The Implications from the FATF Grey Listing of South Africa for B2B Payments
As a Fintech that specialises in B2B cross-border payments, we understand the importance of complying with regulatory requirements to ensure the safety and security of our clients' funds. One such regulatory body that we keep a close eye on is the Financial Action Task Force (FATF), an international organisation that sets standards and promotes measures to prevent Money Laundering (ML) and Terrorist Financing (TF) activities.
In recent news, the Financial Action Task Force (FATF) announced its decision to place South Africa on its grey list. This decision was taken due to concerns over the country's lack of commitment to efficiently tackling issues such as money laundering and terrorist financing. While the implications of this decision are still being assessed, one area that is likely to be affected is business to business cross-border payments. In this article we will break down some of the most important information for your business to be aware of and how we can assist you to mitigate any risks when it comes to making your cross-border payments.
What is the Financial Action Task Force (FATF)
The Financial Action Task Force (FATF) is an intergovernmental organisation established in 1989 to combat money laundering and terrorist financing. The FATF sets standards and promotes measures to prevent these illicit activities and regularly evaluates countries' compliance with these standards. During its evaluation, FATF may take action, such as issuing warnings (grey list) or imposing sanctions (blacklist), against countries that do not comply.
The FATF identifies countries with deficiencies in their anti-money laundering and counter-terrorist financing (AML/CFT) regimes and places them on its "grey list." If a country is found to have deficiencies in its AML/CFT regime, it may be placed on the FATF grey list, which serves as a warning to financial institutions and businesses to exercise caution when conducting transactions with that country.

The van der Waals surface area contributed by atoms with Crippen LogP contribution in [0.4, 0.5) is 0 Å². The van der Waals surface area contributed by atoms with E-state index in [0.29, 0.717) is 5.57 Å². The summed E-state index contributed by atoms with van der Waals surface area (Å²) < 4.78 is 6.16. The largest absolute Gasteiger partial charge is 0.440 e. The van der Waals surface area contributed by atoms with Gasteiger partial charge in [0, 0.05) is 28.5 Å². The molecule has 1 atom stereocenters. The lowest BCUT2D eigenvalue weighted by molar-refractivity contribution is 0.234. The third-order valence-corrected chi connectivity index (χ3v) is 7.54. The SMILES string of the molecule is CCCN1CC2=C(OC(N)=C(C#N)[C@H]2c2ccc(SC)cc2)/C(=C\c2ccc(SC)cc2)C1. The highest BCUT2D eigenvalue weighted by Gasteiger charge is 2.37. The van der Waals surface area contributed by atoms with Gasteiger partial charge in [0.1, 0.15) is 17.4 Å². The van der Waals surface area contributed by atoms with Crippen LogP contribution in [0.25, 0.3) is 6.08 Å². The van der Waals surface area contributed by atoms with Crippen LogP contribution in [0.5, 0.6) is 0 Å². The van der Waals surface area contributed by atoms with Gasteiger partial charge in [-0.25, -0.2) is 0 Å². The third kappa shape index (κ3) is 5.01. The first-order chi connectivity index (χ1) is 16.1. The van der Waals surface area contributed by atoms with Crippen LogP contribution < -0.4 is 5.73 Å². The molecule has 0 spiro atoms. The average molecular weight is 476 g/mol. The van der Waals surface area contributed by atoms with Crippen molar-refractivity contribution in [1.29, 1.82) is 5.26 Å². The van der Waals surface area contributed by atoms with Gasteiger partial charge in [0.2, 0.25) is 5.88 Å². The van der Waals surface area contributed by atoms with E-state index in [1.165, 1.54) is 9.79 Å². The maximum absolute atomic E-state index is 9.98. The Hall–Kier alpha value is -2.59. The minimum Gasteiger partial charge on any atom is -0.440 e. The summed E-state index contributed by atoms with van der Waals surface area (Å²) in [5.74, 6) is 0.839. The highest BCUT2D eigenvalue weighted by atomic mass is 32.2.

The grey list is not a blacklist, but rather a warning to financial institutions and businesses dealing with cross-border transactions to exercise caution when conducting transactions with the listed countries.
What is the FATF Grey List
The FATF grey list is a list of countries that the Financial Action Task Force (FATF) identifies as having strategic deficiencies in their anti-money laundering and counter-terrorism financing (AML/CFT) policies. Countries on the grey List are deemed to have some shortcomings in their AML/CFT frameworks but are not considered to pose as significant a risk compared to those on the FATF blacklist.
Being on the grey list means that a country is not fully complying with the international standards set by the FATF but is committed to addressing the deficiencies in its AML/CFT policies. The FATF expects countries on the grey list to take measures to address their shortcomings and enhance their AML/CFT framework.
Being on the grey List can have significant implications for a country's economy, as it can lead to reduced foreign investment, increased costs for businesses, and challenges in accessing international financial markets. Countries on the grey List are subject to increased scrutiny and monitoring by the international community and may face restrictions on financial transactions with other countries.
Impact on South Africa being on the Grey List:
Businesses that engage in cross-border transactions into and out of South Africa will need to be aware of the potential challenges that may arise from the grey-listing. Here are some possible impacts of this decision:
Increased scrutiny of transactions: With South Africa being grey-listed, financial institutions around the world will likely subject transactions involving South African businesses to increased scrutiny. This may lead to delays in processing payments as banks take extra precautions to ensure that they are not inadvertently facilitating money laundering or terrorism financing.